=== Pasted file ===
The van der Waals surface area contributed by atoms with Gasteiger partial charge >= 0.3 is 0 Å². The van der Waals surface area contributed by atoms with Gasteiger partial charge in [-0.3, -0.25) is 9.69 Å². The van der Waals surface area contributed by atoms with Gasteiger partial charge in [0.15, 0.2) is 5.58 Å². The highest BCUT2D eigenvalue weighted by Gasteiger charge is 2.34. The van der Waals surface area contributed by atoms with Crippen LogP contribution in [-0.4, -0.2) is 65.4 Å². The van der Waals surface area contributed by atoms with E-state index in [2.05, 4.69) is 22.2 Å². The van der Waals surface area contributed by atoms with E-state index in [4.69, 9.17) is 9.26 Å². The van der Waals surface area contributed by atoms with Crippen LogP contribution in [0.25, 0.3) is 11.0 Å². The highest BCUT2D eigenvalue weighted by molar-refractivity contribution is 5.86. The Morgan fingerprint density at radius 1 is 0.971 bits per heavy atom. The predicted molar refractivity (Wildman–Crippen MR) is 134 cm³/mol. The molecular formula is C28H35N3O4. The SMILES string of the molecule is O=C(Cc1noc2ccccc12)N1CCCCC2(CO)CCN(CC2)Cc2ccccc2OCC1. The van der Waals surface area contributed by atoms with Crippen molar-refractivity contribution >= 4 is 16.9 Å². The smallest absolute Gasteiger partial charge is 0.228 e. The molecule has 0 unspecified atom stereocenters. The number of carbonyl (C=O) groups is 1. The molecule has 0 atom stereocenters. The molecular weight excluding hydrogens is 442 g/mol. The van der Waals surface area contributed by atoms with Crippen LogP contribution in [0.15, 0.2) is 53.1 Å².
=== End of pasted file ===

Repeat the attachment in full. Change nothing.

The van der Waals surface area contributed by atoms with Gasteiger partial charge >= 0.3 is 0 Å². The van der Waals surface area contributed by atoms with Gasteiger partial charge in [-0.3, -0.25) is 9.69 Å². The van der Waals surface area contributed by atoms with Gasteiger partial charge in [0.15, 0.2) is 5.58 Å². The highest BCUT2D eigenvalue weighted by Gasteiger charge is 2.34. The van der Waals surface area contributed by atoms with Crippen LogP contribution in [-0.4, -0.2) is 65.4 Å². The van der Waals surface area contributed by atoms with E-state index in [2.05, 4.69) is 22.2 Å². The van der Waals surface area contributed by atoms with E-state index in [4.69, 9.17) is 9.26 Å². The van der Waals surface area contributed by atoms with Crippen LogP contribution in [0.25, 0.3) is 11.0 Å². The highest BCUT2D eigenvalue weighted by molar-refractivity contribution is 5.86. The Morgan fingerprint density at radius 1 is 0.971 bits per heavy atom. The predicted molar refractivity (Wildman–Crippen MR) is 134 cm³/mol. The molecular formula is C28H35N3O4. The SMILES string of the molecule is O=C(Cc1noc2ccccc12)N1CCCCC2(CO)CCN(CC2)Cc2ccccc2OCC1. The van der Waals surface area contributed by atoms with Crippen molar-refractivity contribution >= 4 is 16.9 Å². The smallest absolute Gasteiger partial charge is 0.228 e. The molecule has 0 unspecified atom stereocenters. The number of carbonyl (C=O) groups is 1. The molecule has 0 atom stereocenters. The molecular weight excluding hydrogens is 442 g/mol. The van der Waals surface area contributed by atoms with Crippen LogP contribution in [0.15, 0.2) is 53.1 Å².